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And kest him in his awin dungeoun,

Allane withouttin feir,
With hungir, cauld, and confusioun,

As full weill worthy weir.

Syne brak the bour, had hame the Bricht, 16

Unto hir Fadir deir.
Saw evill wondit was the Knycht,

That he behuvit17 to de.
Unlufum was his likame18 dicht,

His sark was all bludy;
In all the warld was thair a wicht

So peteouss for to se!

The Lady murnyt, and maid grit mone,

With all hir mekle micht: “I luvit nevir lufe, bot one,

That dulfully now is dicht! God sen my lyfe wer fra me tone,

Or I had sene yone ficht; Or ellis in begging evir to gone

Furth with yone curtass Knycht.”

He said, “Fair Lady now mone I

De,19 trestly20 ye me trow:
Tak ye my sark that is bludy,

And hing it forrow yow.
First think on it, and syne on me,

Quhen men cumis yow to wow.”21
The lady said, “Be22 Mary fre,

Thairto I make a vow."

Quhen that scho lukit to the serk,

Scho thocht on the persoun:
And prayit for him with all hir harte,

That lowsd hir of bandoun : 23

16 bright, fair; i. e., the Lady. 20 truly.

18 body,

17 must.

"bog che Lady

19 die.
23 bondage

21 woo.

22 by.

Quhair scho was wont to sit full merk24

In that deip dungeoun:
And evir quhill scho wes in quert, 25

That wass hir a lessoun.

So weill the Lady luvit the Knycht,

That no man wald scho tak. So suld we do our God of micht

That did all for us mak;
Quhilk fullely to deid wes dicht,

For sinfull manis saik.
Sa suld we do, both day and nycht,

With prayaris. to him mak,

MORALITAS

This King is lyk the Trinitie

Baith in hevin and heir.
The26 Manis saule to the Lady:

The Gyane to Lucefeir.
The Knycht to Chryst, that deit on tre,

And cofta? our synnis deir: The pit to hell, with panis fell;

The26 syn to the woweir. 28

The Lady was wowd, but scho said “Nay”

With men that wald hir wed; Sa suld we wryth29 all syn away,

That in our breist is bred. I pray to Jesu Chryst verrey

For us his blud that bled, To be our help on Domysday,

Quhair lawis ar straitly led.

The saule30 is Godis dochtir deir,

And eik his handewerk,
That was betrasit with Lucifeir,

Quha sittis in hell, full merk. 2 joyful.

28 "The" is superfluous.

24 dark. 28 wooer.

27 bought. 30 soul.

29 remove.

Borrowit31 with Chrystis angell cleir,

Hend32 men! will ye nocht herk?
For his lufe that bocht us deir,

Think on the Bludy Serk!

WILLIAM DUNBAR (1460?–1520?]

6 TO A LADYE

Swet rois of vertew and of gentilness,
Delytsum lily of everie lustyness,

Richest in bontie and in bewtie clear,

And everie vertew that is (esteemèd] deer, Except onlie that ye ar mercyless.

Into your garth this day I did persew;
There saw I flowris that fresche wer of hew;

Baith quhyte and reid most lusty wer to seyne,

And halesome herbis upon stalkis grene; Yet leaf nor flowr fynd could I nane of rew.

I dout that Merche, with his cauld blastis keyne, Has slain this gentil herbe, that I of mene,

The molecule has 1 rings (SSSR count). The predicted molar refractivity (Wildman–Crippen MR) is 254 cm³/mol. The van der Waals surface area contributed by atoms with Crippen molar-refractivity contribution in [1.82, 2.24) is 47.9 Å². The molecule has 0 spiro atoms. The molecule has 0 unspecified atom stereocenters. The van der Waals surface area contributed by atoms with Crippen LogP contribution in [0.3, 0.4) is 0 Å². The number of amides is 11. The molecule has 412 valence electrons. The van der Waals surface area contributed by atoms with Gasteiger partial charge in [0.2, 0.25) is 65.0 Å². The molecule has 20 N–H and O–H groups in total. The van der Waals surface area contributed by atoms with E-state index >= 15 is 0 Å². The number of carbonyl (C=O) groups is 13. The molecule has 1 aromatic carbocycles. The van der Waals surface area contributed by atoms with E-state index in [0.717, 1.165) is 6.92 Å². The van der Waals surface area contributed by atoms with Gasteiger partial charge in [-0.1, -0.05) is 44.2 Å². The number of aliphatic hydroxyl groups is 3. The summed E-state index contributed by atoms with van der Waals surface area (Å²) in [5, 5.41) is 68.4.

Quhois piteous death dois to my heart sic paine

That I wald mak to plant his root againeSo confortand his levis unto me bene. a redeemed.

32 courteous.

JOHN SKELTON (1460?-1529]

TO MISTRESS MARGARET HUSSEY

MIRRY MARGARET,
As mydsomer flowre;
Jentill as fawcoun
Or hawke of the towere:
With solace and gladnes,
Moche mirthe and no madness,
All good and no badness,

So joyously,
So maydenly,
So womanly,
Her demenyng
In every thynge,
Far, far passynge
That I can endyght,
Or suffyce to wryghte,
Of mirry Margarete,
As mydsomer flowre,
Jentyll as fawcoun
Or hawke of the towre:
As pacient and as styll,
And as full of good wyll
As faire Isaphill;
Colyaunder,
Swete pomaunder,
Goode cassaunder;
Stedfast of thought,
Wele made, wele wrought;
Far may be sought,
Erst that ye can fynde
So corteise, so kynde,
As mirry Margaret,
This mydsomer floure,
Jentyll as fawcoun
Or hawke of the towre.

(From A GARLANDE OF LAURELL.

ENGLISH AND SCOTTISH POPULAR

BALLADS

8 SIR PATRICK SPENS
The king sits in Dumferling toune,

Drinking the blude-reid wine:
“O whar will I get guid sailor,

To sail this schip of mine?”

Up and spak an eldern knicht,

Sat at the kings richt kne:
“Sir Patrick Spence is the best sailor,

That sails upon the se.”

The king has written a braid letter,

And signd it wi his hand,
And sent it to Sir Patrick Spence,

Was walking on the sand.

The first line that Sir Patrick red,

A loud lauch lauchèd he;
The next line that Sir Patrick red,

The teir blinded his ee.

“O wha is this has don this deid,

This ill deid don to me,
To send me out this time o' the yeir,

To sail upon the se!

“Mak hast, mak haste, my mirry men all,

Our guid schip sails the morne:” “O say na sae, my master deir,

For I feir a deadlie storme.

“Late, late yestreen I saw the new moone,

Wi the auld moone in hir arme,
And I feir, I feir, my deir master,

That we will cum to harme.”

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